Nail Removal For Nail Fungus?

Nail Removal For Nail Fungus?

What can be done about nail fungus with a diabetic? I am 36. I've been a diabetic for over 12 years (Type 2). My left foot has always been prone to athlete's foot and now my nails are turning black. The nail on my left big toe is totally blackened. I've cut the nail down to the cuticle. Is this safe? My doctor said, "Get rid of the nail, get rid of the fungus." So, I got rid of the nail (most of it). What advice can you offer? Should I have the entire nail removed? – Yolanda, Florida It seems that you and your doctor have taken the surgeon's approach to toenail infection! Before we get to cutting or removing the nails, let me point out a few general facts. Individuals who suffer from diabetes are susceptible to toenail fungal infections and their complications. It is very important to treat the infection and achieve good glucose control. (This is not just a cosmetic problem for individuals who have diabetes.) Treatment depends on the stage of the infection and other factors. If there is only a white patch on the nail, an antifungal lacquer application will cure the infection. If there is nail thickening, brittleness, separation and inflammation, an oral (pill) antifungal agent can be effective as a single therapy or in combination with an antifungal lacquer. The usual discoloration of the toenail is a yellowish brown hue. If there are other organisms causing the change in the toenail, the discoloration may take on a dark green to black appearance. Black toenail can also be caused by trauma, autoimmune disorders, and melanoma. So it is important to arrive at the right diagnosis before treatment. This can be done by a biopsy and culture of the toenail. Removing the toenail completely is not recommended for individuals who have diabetes, since the risk of complications d Continue reading >>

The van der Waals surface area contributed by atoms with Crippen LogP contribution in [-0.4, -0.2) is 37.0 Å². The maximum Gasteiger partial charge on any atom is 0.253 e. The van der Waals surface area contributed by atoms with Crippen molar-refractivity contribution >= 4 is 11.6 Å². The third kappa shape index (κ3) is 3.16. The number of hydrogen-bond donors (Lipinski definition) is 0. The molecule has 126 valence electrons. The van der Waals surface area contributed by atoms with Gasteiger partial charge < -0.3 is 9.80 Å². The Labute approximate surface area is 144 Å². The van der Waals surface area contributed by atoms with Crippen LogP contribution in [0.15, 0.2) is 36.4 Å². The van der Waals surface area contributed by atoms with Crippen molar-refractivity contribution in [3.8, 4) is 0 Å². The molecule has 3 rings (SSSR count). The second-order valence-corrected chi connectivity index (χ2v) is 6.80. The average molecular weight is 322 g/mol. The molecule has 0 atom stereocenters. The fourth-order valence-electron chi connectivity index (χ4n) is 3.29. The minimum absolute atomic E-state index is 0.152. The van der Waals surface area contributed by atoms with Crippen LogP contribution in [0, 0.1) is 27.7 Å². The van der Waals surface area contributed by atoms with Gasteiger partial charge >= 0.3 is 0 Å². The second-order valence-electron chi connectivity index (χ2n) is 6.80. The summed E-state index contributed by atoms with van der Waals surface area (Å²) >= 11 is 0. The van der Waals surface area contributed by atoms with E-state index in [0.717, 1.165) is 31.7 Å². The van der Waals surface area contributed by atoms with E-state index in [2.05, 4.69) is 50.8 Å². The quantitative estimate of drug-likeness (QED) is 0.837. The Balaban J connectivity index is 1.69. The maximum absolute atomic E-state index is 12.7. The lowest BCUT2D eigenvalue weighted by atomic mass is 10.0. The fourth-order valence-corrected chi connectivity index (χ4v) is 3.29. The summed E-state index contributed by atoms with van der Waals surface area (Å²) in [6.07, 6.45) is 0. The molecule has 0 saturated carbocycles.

9 Pedicure Safety Tips For People With Diabetes

9 Pedicure Safety Tips For People With Diabetes

9 Pedicure Safety Tips for People With Diabetes Sign Up for Our Living with Diabetes Newsletter Sign up for more FREE Everyday Health newsletters . By Athena Philis-Tsimikas, MD, Special to Everyday Health Summertime is beach and sandal weather, whichmeans your feet and toes are more frequently on display. Professional pedicures can help your toes look their best and pamper your feet, but too often poor sanitation practices, shared tools, and the work of overzealous nail technicians can result in skin injuries or infections . Pedicure problems can happen to anyone, but if you have type 2diabetes , you need to be especially careful about protecting your feet . An infection can raise your blood sugar levels, which, in turn, can interfere with proper healing and increase your risk of serious complications likeulcers or even amputation. Before you schedule a pedicure, check with your physician to make sure its okay to have one. Once you getthe green light, do your feet a favor and learn what to look for and what to avoid at nail salons. Taking a few basic precautions can significantly reduce infection risks and lead to a safer, more pleasant experience. Know when to postpone a pedicure. If you currently have any infections, cuts, or open sores on your legs, feet, or toenails, skip the salon since these will make you even more vulnerable to problems. Instead, contact your physician for a referral to a podiatrist or other professional who is medically trained to care for feet. Avoid shaving your legs for a day or two before your pedicure. Shaving can leave tiny nicks in your skin (even if you cant see them) and increase the chance of infection. Its fine to shave afterward. Stick with a salon that is clean and practices impeccable sanitation. Tell the manager you have diabete Continue reading >>